High Throughput Computing using Condor

Modifying job parameters

condor_submit: command line tricks with the -append argument

Apologies if you are a DropAndCompute user, but these tricks are Linux command line only.

Condor_submit is normally used as simply as this:

condor_submit submit.txt

That is, a submit file is produced that fully describes the Condor submission. An alternative is to leave some lines out of the submit file and supply them on the command line using -append (or -a for short).

Example 1

A trivial example is where sometimes you want to be notified, by email, that your job has finished and sometimes you don’t. The default when not specified in the submit file is that you do get an email notification. But, you could submit as follows:

condor_submit -a "notifcation = never" submit.txt

Logically the line is taken as coming just before the Queue line in submit.txt, at least one Queue line being mandatory.

Example 2

In this example we change the number of jobs queued dynamically; that is: we supply the details on the command line. Your Queue line in the submit file should be written like this:

Queue $(queuecount)

Do not define the macro queuecount in the submit file. Undefined macros default to the empty string, and so the above is equivalent to just


(which itself means Queue 1).

When you have, say, finished testing and you want to queue 100 jobs, submit it this way:

condor_submit -a "queuecount = 100" submit.txt

Note the quotes around the -a(ppend) argument as it has spaces in it; It can also be written:

condor_submit -a queuecount=100 submit.txt

equivalently. Thanks to Matt Farrellee of Red Hat for this tip. Matt also supplied the next one.

Example 3

What if you have lots of little files to transfer, and they come and go during your work flow. Let’s say they all end in .data, and you would like to write in your submit file:

transfer_input_files = *.data

but you can’t. Again, the command line -append trick comes to the rescue:

condor_submit -a "transfer_input_files = mycode.sh$(for i in *.data; do echo -n ",$i"; done)" submit.txt

Note that no transfer_input_files line should be used in the submit file. Also, a comma is already provided by the for loop so one isn’t required straight after the first input file.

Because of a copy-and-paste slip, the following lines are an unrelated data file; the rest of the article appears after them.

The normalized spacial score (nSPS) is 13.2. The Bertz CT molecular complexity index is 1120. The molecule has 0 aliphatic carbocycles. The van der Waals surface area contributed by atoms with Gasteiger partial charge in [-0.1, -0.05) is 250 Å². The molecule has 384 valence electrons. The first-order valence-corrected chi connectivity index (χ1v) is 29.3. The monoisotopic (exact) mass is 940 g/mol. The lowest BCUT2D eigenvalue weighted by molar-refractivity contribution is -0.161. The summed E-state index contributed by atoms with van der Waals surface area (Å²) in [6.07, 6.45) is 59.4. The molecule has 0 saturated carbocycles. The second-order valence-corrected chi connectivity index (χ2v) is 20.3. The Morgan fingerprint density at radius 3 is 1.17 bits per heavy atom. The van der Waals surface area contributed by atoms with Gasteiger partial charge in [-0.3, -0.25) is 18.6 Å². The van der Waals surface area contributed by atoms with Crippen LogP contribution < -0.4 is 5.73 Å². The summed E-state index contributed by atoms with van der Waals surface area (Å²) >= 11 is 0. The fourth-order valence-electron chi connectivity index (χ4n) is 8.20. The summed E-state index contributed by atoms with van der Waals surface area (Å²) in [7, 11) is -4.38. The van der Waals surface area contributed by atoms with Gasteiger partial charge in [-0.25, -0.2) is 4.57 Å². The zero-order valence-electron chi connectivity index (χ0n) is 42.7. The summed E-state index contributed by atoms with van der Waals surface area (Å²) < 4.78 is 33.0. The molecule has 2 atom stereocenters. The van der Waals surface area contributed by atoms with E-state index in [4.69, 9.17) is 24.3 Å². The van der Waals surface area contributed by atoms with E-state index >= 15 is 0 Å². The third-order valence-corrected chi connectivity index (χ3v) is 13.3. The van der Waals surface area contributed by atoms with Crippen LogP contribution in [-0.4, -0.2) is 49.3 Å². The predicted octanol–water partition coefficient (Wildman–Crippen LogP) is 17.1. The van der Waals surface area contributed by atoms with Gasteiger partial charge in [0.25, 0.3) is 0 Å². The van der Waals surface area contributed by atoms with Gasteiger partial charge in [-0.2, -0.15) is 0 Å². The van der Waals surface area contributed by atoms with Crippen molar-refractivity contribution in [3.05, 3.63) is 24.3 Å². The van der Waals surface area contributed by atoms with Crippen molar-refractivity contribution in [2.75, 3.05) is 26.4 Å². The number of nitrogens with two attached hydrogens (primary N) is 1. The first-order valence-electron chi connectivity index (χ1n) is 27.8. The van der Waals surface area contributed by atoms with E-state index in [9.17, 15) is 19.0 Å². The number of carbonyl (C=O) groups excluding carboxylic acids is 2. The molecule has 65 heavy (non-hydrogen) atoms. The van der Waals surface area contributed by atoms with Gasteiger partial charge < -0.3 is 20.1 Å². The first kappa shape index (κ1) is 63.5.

Example 4

This one is a little similar to Example 2 in that you may have different submissions for different purposes: test versus production; or just differing data sets. The idea here is that you switch sub-directory on submission, like so:

condor_submit -a "initialdir = Test" submit.txt

An additional issue encountered here is that it’s likely the original Condor submit file and your executable code are back in the previous directory. It is also possible to script this to allow the submission of a large array of data sets at the same time. A script which achieves this is as follows



for i in `eval echo {1..$NUM_OF_INPUTS}`
    condor_submit -a "transfer_input_files = $BASE_DIR/mycode.sh,input.txt,$BASE_DIR/myscript.sh$(for i2 in $BASE_DIR/*.data; do echo -n ",$i2"; done)" -a "initialdir = input$i" $BASE_DIR/submit.txt

For the above example to work, each of the new data sets needs placing in a directory called inputX, where X is an integer from 1 to the value set for ‘NUM_OF_INPUTS’ provided in the above script. The script transfers the local copy of the file ‘input.txt’ from the inputX directory into the executable being run by the executable line in the Condor submit file. It is assumed these are located directly within your main ‘BASE_DIR’ directory.

The ‘submit.txt’ file contains, among other things

executable = /home/[your_UoM_username]/[your_working_directory]/condor_script.sh

Which is a direct reference to the file containing the actual executable/script which references the ‘input.txt’ as input to the main executable/script


./my_main_script.sh -file input.txt

Each time a job is submitted to Condor via the first, master script the working directory is changed and the input.txt file used therein is then used as the input for the task being executed.

Example 5

Another simple example where we decide how we want matching machines to be ranked.

condor_submit -a "rank = memory" submit.txt # go with most memory first


condor_submit -a "rank = kflops" submit.txt # go with those fastest at floating point first


condor_submit -a "rank = Target.TotalCPUs" submit.txt # go with most cores first

Finally, note that you can add multiple lines with multiple -a (or -append) arguments.

Last modified on July 4, 2019 at 4:45 pm by Tim Furmston